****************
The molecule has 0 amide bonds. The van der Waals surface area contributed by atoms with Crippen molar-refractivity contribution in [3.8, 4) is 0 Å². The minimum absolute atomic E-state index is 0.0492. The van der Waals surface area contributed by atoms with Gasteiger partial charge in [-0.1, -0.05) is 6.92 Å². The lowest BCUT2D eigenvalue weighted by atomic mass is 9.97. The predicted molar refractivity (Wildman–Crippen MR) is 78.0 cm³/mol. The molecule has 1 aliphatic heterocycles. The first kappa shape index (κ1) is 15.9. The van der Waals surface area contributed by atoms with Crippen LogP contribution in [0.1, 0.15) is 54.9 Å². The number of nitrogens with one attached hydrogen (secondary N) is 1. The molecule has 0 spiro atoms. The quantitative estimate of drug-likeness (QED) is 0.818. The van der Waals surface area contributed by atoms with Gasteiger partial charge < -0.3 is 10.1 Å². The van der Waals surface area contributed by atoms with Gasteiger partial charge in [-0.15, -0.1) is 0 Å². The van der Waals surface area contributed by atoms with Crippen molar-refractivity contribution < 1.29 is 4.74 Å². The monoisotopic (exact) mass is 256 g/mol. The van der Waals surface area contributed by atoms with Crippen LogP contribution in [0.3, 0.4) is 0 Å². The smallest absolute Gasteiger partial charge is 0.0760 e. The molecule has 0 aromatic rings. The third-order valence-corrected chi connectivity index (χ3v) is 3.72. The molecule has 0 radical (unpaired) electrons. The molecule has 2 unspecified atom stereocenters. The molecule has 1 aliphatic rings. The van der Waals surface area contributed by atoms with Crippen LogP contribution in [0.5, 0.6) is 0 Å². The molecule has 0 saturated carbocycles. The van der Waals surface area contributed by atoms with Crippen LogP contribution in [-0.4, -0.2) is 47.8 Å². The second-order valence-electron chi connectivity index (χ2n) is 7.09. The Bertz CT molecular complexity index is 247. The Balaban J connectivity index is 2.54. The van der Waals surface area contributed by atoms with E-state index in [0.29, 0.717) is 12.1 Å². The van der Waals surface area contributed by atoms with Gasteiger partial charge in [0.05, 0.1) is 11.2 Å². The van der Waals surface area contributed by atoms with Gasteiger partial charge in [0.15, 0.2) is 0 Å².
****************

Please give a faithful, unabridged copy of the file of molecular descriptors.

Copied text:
The molecule has 0 amide bonds. The van der Waals surface area contributed by atoms with Crippen molar-refractivity contribution in [3.8, 4) is 0 Å². The minimum absolute atomic E-state index is 0.0492. The van der Waals surface area contributed by atoms with Gasteiger partial charge in [-0.1, -0.05) is 6.92 Å². The lowest BCUT2D eigenvalue weighted by atomic mass is 9.97. The predicted molar refractivity (Wildman–Crippen MR) is 78.0 cm³/mol. The molecule has 1 aliphatic heterocycles. The first kappa shape index (κ1) is 15.9. The van der Waals surface area contributed by atoms with Crippen LogP contribution in [0.1, 0.15) is 54.9 Å². The number of nitrogens with one attached hydrogen (secondary N) is 1. The molecule has 0 spiro atoms. The quantitative estimate of drug-likeness (QED) is 0.818. The van der Waals surface area contributed by atoms with Gasteiger partial charge < -0.3 is 10.1 Å². The van der Waals surface area contributed by atoms with Gasteiger partial charge in [-0.15, -0.1) is 0 Å². The van der Waals surface area contributed by atoms with Crippen molar-refractivity contribution < 1.29 is 4.74 Å². The monoisotopic (exact) mass is 256 g/mol. The van der Waals surface area contributed by atoms with Crippen LogP contribution in [0.3, 0.4) is 0 Å². The smallest absolute Gasteiger partial charge is 0.0760 e. The molecule has 0 aromatic rings. The third-order valence-corrected chi connectivity index (χ3v) is 3.72. The molecule has 0 radical (unpaired) electrons. The molecule has 2 unspecified atom stereocenters. The molecule has 1 aliphatic rings. The van der Waals surface area contributed by atoms with Crippen LogP contribution in [0.5, 0.6) is 0 Å². The molecule has 0 saturated carbocycles. The van der Waals surface area contributed by atoms with Crippen LogP contribution in [-0.4, -0.2) is 47.8 Å². The second-order valence-electron chi connectivity index (χ2n) is 7.09. The Bertz CT molecular complexity index is 247. The Balaban J connectivity index is 2.54. The van der Waals surface area contributed by atoms with E-state index in [0.29, 0.717) is 12.1 Å². The van der Waals surface area contributed by atoms with Gasteiger partial charge in [0.05, 0.1) is 11.2 Å². The van der Waals surface area contributed by atoms with Gasteiger partial charge in [0.15, 0.2) is 0 Å².